3. One Bite, One Squirt

This person is very methodical and has excellent planning skills. When eating a pie, a well defined measure of sauce is strategically squirted onto the section of pie now freshly exposed following their bite. However, a word of caution as these eaters are not very sociable as they tend to hog the sauce bottle, and not share it owing to their demanding and very selfish sauce squirting schedule.

Now for those reading this blog overseas, particularly in those countries where the hot dog dominates consumption at sporting events, and alas, no meat pies are consumed, or available, relax, as the study results do have international application. Here, the academic researcher just has to observe the eater, and see how they utilise the condiments available, be they mustard, pickles, or other gourmet delicacies. The researcher will be required to attend many sporting events, but with time and patience, the results will be validated.

Yes, the source of a person’s personality profile is most definitely found in the sauce.

Absolutely

 

 

 

 

 

Looking for a quick and easy method to identify if your corporate office is in the gradual process of innovative decline? If so, the answer is right before your ears, just simply listen to the vocabulary being used as it is a tell-tale sign as to the creative state of your staff.

A big clue is the frequent use of some common words, the main culprit of today being the word “absolutely”. Yes, you will hear “absolutely” being used with an increasingly high verbal frequency by a huge cross-section of employees, all unknowingly mimicking each other with involuntary abandonment in an attempt to sound “absolutely impressive”. But don’t be fooled, as with each nonchalant utterance, the employee is slowly eroding their ability to think creatively as they continue to narrow their thoughtful intellect.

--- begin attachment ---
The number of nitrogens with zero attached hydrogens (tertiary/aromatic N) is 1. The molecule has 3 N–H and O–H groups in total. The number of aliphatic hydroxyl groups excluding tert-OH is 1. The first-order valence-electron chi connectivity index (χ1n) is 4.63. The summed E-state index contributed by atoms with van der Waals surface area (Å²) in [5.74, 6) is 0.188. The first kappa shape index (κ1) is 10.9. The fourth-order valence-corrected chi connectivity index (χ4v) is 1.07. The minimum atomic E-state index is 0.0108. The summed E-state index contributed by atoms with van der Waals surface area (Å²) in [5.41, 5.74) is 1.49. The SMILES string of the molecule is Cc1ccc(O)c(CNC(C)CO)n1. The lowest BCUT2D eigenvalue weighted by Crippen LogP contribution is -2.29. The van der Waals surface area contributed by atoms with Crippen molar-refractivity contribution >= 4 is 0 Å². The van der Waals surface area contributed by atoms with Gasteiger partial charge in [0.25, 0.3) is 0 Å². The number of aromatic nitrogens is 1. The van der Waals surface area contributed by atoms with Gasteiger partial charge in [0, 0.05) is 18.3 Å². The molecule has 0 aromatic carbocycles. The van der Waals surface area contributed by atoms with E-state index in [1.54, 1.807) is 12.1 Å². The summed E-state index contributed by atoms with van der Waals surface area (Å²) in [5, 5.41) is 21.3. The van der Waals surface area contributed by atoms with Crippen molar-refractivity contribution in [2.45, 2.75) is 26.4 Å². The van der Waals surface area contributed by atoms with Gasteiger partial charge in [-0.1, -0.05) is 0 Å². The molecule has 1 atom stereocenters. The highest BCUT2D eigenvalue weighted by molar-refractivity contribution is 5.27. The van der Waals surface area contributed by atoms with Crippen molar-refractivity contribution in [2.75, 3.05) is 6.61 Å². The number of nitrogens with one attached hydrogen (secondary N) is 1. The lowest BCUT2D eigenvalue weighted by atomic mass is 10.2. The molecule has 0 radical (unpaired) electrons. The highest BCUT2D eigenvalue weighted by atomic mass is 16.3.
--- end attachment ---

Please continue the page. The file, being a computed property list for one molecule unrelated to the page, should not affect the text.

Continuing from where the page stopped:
Apparently, there are 171,476 words currently being used in the English language, so says the 2nd edition of the Oxford English Dictionary, with 47,156 obsolete words. So, those in the corporate office have a plethora of alternative words they could wittily choose from besides that most tedious and infamous word known as ‘absolutely’. Yes, it’s time to strategically add ‘absolutely’ to the mind dumbing obsolete word list for the sake of innovation!

When next you hear someone in the office use this soon to be defunct word, offer them the use of your Thesaurus, or maybe suggest another more apt word that impresses them with your mastery of the English language. Yes, it’s time my verbally educated friends for a word revolution!

And may ‘absolutely’, soon RIP, never to be heard again.